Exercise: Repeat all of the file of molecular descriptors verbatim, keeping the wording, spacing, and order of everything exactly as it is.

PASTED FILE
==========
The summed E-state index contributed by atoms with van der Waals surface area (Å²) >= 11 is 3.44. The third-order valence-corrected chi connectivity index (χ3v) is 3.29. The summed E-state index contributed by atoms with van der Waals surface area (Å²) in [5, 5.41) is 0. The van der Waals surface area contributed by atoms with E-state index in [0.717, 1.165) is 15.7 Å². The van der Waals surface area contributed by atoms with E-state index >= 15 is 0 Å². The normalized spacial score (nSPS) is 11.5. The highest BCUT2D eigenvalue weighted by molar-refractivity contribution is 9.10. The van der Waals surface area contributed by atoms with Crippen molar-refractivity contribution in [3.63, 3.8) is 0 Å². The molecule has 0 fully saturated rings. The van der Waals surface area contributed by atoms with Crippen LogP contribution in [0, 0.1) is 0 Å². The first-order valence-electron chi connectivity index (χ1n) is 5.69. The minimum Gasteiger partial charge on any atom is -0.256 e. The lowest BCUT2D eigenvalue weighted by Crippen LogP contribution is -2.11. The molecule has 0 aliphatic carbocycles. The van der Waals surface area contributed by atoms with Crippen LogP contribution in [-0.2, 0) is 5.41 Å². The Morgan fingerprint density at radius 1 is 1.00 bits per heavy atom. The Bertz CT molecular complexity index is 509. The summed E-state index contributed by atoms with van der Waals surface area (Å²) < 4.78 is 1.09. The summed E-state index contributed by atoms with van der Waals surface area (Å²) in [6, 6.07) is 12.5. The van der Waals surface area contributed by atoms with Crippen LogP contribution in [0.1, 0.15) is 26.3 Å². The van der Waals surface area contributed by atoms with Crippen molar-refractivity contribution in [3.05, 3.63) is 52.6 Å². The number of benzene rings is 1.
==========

The summed E-state index contributed by atoms with van der Waals surface area (Å²) >= 11 is 3.44. The third-order valence-corrected chi connectivity index (χ3v) is 3.29. The summed E-state index contributed by atoms with van der Waals surface area (Å²) in [5, 5.41) is 0. The van der Waals surface area contributed by atoms with E-state index in [0.717, 1.165) is 15.7 Å². The van der Waals surface area contributed by atoms with E-state index >= 15 is 0 Å². The normalized spacial score (nSPS) is 11.5. The highest BCUT2D eigenvalue weighted by molar-refractivity contribution is 9.10. The van der Waals surface area contributed by atoms with Crippen molar-refractivity contribution in [3.63, 3.8) is 0 Å². The molecule has 0 fully saturated rings. The van der Waals surface area contributed by atoms with Crippen LogP contribution in [0, 0.1) is 0 Å². The first-order valence-electron chi connectivity index (χ1n) is 5.69. The minimum Gasteiger partial charge on any atom is -0.256 e. The lowest BCUT2D eigenvalue weighted by Crippen LogP contribution is -2.11. The molecule has 0 aliphatic carbocycles. The van der Waals surface area contributed by atoms with Crippen LogP contribution in [-0.2, 0) is 5.41 Å². The Morgan fingerprint density at radius 1 is 1.00 bits per heavy atom. The Bertz CT molecular complexity index is 509. The summed E-state index contributed by atoms with van der Waals surface area (Å²) < 4.78 is 1.09. The summed E-state index contributed by atoms with van der Waals surface area (Å²) in [6, 6.07) is 12.5. The van der Waals surface area contributed by atoms with Crippen LogP contribution in [0.1, 0.15) is 26.3 Å². The van der Waals surface area contributed by atoms with Crippen molar-refractivity contribution in [3.05, 3.63) is 52.6 Å². The number of benzene rings is 1.